We have had the opportunity to speak with Elke Vogelsang, this German photographer who manages to photograph a multitude of expressions in pets. Dogs being the protagonists of many curious images.
At El Galgo Azul we couldn't pass up the opportunity to collaborate with her and with the Benjamin Mehnert Foundation donating the 10% of the benefits of Martinagle necklaces and he portable beds until the end of this month of July.
But not before taking the opportunity to meet this impressive artist and her experience photographing such endearing scenes:
-What led you to dedicate yourself to pet photography?
My obsession with photography began when my husband, Carsten, became seriously ill. On Christmas Day 2009 the dogs (in those days I only had Noodles and Scout, two Spanish Greyhound mixes) suddenly started barking and howling. When they ran to the bathroom door, I found Carsten unconscious. carsten was taken to the hospital immediately. They told me they would initiate an induced coma. The diagnosis was a severe cerebral hemorrhage due to a ruptured aneurysm.
The following months were marked by shaky uncertainty. Contrary to the expectations of the doctors, he had survived. We had gotten over this hurdle, but still no one could tell me if I would be able to recover or lead a normal life again.
I'm glad I had my family, my friends, our dogs (who were even more affectionate than usual in those days) and photography to distract me in those moments. I perfectly remember the day Carsten started to remember things. We were lucky and luck came to us in the form of three watchdogswonderful doctors and my husband's amazing recuperative power.
The best way to highlight your skills is to practice as often as you can. I couldn't stop taking photos, even when my husband came home. With other sick family members to care for, stress continued to play a large part in our lives.
Photography had become something akin to therapy. Since my subjects were still mainly our dogs, more and more people asked me if I could also photograph their dogs.
Dramatic events make you think about life and what you would like to make of it. My job as a freelance translator was safe and worked well, but it wasn't exciting or creative. I felt stuck in the routine and in a boring job. So I dared to take the plunge and turn my hobby into my profession. Now, a few years later, I am successfully working full-time as a professional photographer and couldn't be happier with my decision.
– We see that you have photographed all kinds of dogs, is there any breed that gives you more play?
I love all kinds of hunting dogs. They are intelligent, sensitive and like to work with humans. Easier to photograph are pointing dogs, such as vizslas, Weimaraners, and spaniels. They are very intelligent and very obedient. Greyhounds or podencos, for example, are not so easy because they are more independent and many times they are dogs that come from shelters with a more difficult history. They may be shy and not be as confident in themselves. However, they are my favorite breeds.
– How long does it take you to take one of those famous photographs? How do you get the dog to pose for the photo? Do you work in a studio?
I'm known for my studio images but I also shoot outdoors. During a session I shoot a large number of takes but only use a selection of about ten shots per session in the studio. The photos are very similar and there is always one photo that is better than others. I like to put the focus on the dog's expression and only the funniest or most interesting expression is worth editing and presenting to the world.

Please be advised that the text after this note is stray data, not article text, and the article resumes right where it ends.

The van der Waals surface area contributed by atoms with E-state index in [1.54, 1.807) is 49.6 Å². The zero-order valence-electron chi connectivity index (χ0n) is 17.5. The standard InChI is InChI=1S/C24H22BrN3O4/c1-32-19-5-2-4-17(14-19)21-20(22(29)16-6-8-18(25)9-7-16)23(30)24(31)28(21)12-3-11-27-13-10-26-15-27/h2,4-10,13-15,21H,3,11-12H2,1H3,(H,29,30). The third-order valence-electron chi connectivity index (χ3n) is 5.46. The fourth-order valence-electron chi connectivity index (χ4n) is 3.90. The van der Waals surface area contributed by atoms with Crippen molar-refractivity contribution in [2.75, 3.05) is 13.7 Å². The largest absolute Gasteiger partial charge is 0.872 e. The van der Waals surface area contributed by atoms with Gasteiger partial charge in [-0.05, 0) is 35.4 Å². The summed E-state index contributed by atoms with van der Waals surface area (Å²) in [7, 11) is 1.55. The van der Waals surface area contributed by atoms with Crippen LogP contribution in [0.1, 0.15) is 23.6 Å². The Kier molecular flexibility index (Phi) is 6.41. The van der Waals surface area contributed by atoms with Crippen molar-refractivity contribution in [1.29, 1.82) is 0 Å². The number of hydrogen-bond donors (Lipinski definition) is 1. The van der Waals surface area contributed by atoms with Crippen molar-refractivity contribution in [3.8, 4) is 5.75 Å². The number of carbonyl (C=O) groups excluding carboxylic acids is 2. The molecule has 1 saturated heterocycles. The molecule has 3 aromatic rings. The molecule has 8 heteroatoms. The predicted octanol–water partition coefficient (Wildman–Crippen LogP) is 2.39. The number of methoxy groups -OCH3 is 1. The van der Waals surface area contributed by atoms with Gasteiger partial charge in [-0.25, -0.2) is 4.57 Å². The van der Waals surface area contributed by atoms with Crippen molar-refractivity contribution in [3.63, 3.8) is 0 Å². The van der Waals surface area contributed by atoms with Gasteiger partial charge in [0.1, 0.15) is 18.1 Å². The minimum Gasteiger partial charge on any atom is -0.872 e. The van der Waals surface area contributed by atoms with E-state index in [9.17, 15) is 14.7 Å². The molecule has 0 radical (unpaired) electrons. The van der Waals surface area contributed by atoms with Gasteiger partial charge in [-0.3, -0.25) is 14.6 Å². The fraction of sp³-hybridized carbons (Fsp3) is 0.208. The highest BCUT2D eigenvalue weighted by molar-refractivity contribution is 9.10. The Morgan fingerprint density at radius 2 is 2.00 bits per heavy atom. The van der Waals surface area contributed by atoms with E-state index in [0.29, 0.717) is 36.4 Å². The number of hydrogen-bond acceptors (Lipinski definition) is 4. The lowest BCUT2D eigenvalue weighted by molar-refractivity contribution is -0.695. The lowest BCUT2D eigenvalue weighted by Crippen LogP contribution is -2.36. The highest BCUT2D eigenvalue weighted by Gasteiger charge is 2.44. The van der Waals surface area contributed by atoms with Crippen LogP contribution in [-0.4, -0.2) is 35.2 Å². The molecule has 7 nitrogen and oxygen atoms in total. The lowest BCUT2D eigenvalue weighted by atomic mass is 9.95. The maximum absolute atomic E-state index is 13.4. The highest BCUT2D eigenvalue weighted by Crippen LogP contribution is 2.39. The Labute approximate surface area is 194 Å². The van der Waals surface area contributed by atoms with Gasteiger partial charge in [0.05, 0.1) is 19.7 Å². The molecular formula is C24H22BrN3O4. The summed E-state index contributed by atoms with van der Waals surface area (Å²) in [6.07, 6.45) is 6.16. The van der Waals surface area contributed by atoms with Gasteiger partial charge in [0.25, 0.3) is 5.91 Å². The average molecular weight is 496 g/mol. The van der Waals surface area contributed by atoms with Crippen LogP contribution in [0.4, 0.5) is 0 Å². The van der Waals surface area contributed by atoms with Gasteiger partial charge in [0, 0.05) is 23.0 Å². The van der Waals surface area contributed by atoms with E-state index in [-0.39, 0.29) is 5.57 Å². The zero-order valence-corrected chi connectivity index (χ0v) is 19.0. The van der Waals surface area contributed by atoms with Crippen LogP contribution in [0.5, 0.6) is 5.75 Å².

– Now together with the Foundation Benjamin Mehnert You promote a solidarity campaign to collect donations for those terribly abandoned dogs, what led you to start this collaboration?
If you could help a little with my photos that would be great. The Benjamin Mehnert Foundation does tremendous work for the abandoned.
My dogs were rescued from the street.
They are my joy, my recreation, my constant source of laughter. They are muses, friends and members of my family. All three are rescue dogs. But one man's trash is another man's treasure. And they are my treasures.
There are still some stereotypes and misconceptions about shelter dogs. When talking about shelter dogs, many people assume that something must be wrong for a dog to end up in a shelter. But animals are abandoned for various reasons, for example, the owner has died; descended from an unwanted litter; the animal has had to be removed from a harmful environment due to a negligent or abusive owner. The owners had no idea of the responsibility that comes with it; they had to move apartments and were not allowed to bring pets; dogs were used as useful animals and due to injury or age could no longer perform as expected, etc.
Even dogs that have suffered massive abuse often have remarkable resilience. With patience and care, they are often able to trust humans again. Well-run shelters will give interested individuals the opportunity to meet the potential new family member and discuss whether the pet is a good fit for the proposed environment and situation. There are adorable dogs of many breeds looking for homes at shelters, including puppies and purebreds. Sure, people can find their next canine friend and family member at a local shelter or through a rescue organization like the Benjamin Mehnert Foundation.
– At the time you decided to foster 3 wonderful dogs, why did you decide to adopt a dog?
My family has always had dogs. When I decided that I wanted to adopt a dog, my husband was not enthusiastic. I had never had anything to do with dogs. So I was looking for a particularly friendly dog. I found it in Noodles, a crossbreed greyhound from an animal shelter in Spain. Noodles adored everything and everyone. And she made my husband love dogs. Two more dogs arrived, also stray dogs. All three are wonderful family members.